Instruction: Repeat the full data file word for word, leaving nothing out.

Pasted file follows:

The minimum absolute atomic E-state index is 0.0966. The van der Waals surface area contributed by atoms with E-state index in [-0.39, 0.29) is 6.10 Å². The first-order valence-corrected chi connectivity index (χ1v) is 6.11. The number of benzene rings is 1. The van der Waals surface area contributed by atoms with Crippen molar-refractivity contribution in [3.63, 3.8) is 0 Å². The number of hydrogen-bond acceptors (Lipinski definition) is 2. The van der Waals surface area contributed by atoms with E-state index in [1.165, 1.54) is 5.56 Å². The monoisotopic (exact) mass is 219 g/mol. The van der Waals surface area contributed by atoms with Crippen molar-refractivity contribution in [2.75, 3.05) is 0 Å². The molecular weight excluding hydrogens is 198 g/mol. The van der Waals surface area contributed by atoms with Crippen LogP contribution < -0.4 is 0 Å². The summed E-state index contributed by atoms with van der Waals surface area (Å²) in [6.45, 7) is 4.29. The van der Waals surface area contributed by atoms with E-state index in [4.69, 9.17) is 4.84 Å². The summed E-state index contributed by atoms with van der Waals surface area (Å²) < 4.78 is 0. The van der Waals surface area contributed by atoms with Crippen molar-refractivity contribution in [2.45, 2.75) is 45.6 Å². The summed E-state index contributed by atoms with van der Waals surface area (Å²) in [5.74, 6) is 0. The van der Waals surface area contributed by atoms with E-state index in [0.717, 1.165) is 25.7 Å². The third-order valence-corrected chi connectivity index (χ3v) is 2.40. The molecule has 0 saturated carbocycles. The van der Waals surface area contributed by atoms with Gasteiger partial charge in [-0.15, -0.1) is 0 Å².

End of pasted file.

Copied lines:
The minimum absolute atomic E-state index is 0.0966. The van der Waals surface area contributed by atoms with E-state index in [-0.39, 0.29) is 6.10 Å². The first-order valence-corrected chi connectivity index (χ1v) is 6.11. The number of benzene rings is 1. The van der Waals surface area contributed by atoms with Crippen molar-refractivity contribution in [3.63, 3.8) is 0 Å². The number of hydrogen-bond acceptors (Lipinski definition) is 2. The van der Waals surface area contributed by atoms with E-state index in [1.165, 1.54) is 5.56 Å². The monoisotopic (exact) mass is 219 g/mol. The van der Waals surface area contributed by atoms with Crippen molar-refractivity contribution in [2.75, 3.05) is 0 Å². The molecular weight excluding hydrogens is 198 g/mol. The van der Waals surface area contributed by atoms with Crippen LogP contribution < -0.4 is 0 Å². The summed E-state index contributed by atoms with van der Waals surface area (Å²) in [6.45, 7) is 4.29. The van der Waals surface area contributed by atoms with E-state index in [4.69, 9.17) is 4.84 Å². The summed E-state index contributed by atoms with van der Waals surface area (Å²) < 4.78 is 0. The van der Waals surface area contributed by atoms with Crippen molar-refractivity contribution in [2.45, 2.75) is 45.6 Å². The summed E-state index contributed by atoms with van der Waals surface area (Å²) in [5.74, 6) is 0. The van der Waals surface area contributed by atoms with E-state index in [0.717, 1.165) is 25.7 Å². The third-order valence-corrected chi connectivity index (χ3v) is 2.40. The molecule has 0 saturated carbocycles. The van der Waals surface area contributed by atoms with Gasteiger partial charge in [-0.15, -0.1) is 0 Å².